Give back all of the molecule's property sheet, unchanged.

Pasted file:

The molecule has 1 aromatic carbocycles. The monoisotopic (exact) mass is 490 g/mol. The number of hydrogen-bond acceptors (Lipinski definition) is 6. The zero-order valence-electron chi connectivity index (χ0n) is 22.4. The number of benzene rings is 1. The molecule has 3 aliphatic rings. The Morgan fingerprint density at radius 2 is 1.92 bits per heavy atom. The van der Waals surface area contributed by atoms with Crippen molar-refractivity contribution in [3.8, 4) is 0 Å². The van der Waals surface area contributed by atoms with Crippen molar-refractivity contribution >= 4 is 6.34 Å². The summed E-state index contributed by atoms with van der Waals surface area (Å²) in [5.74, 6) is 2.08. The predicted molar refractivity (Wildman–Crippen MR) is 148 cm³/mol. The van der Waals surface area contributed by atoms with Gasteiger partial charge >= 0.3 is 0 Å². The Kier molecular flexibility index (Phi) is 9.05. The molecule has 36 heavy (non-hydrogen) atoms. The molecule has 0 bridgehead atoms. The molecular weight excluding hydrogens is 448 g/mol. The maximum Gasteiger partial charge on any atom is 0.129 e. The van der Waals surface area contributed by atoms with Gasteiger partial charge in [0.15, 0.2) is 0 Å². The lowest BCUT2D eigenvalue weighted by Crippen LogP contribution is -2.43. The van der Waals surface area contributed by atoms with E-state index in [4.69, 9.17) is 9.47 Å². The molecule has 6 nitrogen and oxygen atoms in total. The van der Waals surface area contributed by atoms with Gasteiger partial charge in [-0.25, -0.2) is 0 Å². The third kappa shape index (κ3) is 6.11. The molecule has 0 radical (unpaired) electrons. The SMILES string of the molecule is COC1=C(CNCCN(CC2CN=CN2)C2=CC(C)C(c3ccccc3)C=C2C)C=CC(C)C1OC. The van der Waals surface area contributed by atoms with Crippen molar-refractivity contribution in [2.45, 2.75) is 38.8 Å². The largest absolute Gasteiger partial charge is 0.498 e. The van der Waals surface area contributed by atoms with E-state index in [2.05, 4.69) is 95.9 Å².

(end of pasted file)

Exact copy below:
The molecule has 1 aromatic carbocycles. The monoisotopic (exact) mass is 490 g/mol. The number of hydrogen-bond acceptors (Lipinski definition) is 6. The zero-order valence-electron chi connectivity index (χ0n) is 22.4. The number of benzene rings is 1. The molecule has 3 aliphatic rings. The Morgan fingerprint density at radius 2 is 1.92 bits per heavy atom. The van der Waals surface area contributed by atoms with Crippen molar-refractivity contribution in [3.8, 4) is 0 Å². The van der Waals surface area contributed by atoms with Crippen molar-refractivity contribution >= 4 is 6.34 Å². The summed E-state index contributed by atoms with van der Waals surface area (Å²) in [5.74, 6) is 2.08. The predicted molar refractivity (Wildman–Crippen MR) is 148 cm³/mol. The van der Waals surface area contributed by atoms with Gasteiger partial charge >= 0.3 is 0 Å². The Kier molecular flexibility index (Phi) is 9.05. The molecule has 36 heavy (non-hydrogen) atoms. The molecule has 0 bridgehead atoms. The molecular weight excluding hydrogens is 448 g/mol. The maximum Gasteiger partial charge on any atom is 0.129 e. The van der Waals surface area contributed by atoms with Gasteiger partial charge in [0.15, 0.2) is 0 Å². The lowest BCUT2D eigenvalue weighted by Crippen LogP contribution is -2.43. The van der Waals surface area contributed by atoms with E-state index in [4.69, 9.17) is 9.47 Å². The molecule has 6 nitrogen and oxygen atoms in total. The van der Waals surface area contributed by atoms with Gasteiger partial charge in [-0.25, -0.2) is 0 Å². The third kappa shape index (κ3) is 6.11. The molecule has 0 radical (unpaired) electrons. The SMILES string of the molecule is COC1=C(CNCCN(CC2CN=CN2)C2=CC(C)C(c3ccccc3)C=C2C)C=CC(C)C1OC. The van der Waals surface area contributed by atoms with Crippen molar-refractivity contribution in [2.45, 2.75) is 38.8 Å². The largest absolute Gasteiger partial charge is 0.498 e. The van der Waals surface area contributed by atoms with E-state index in [2.05, 4.69) is 95.9 Å².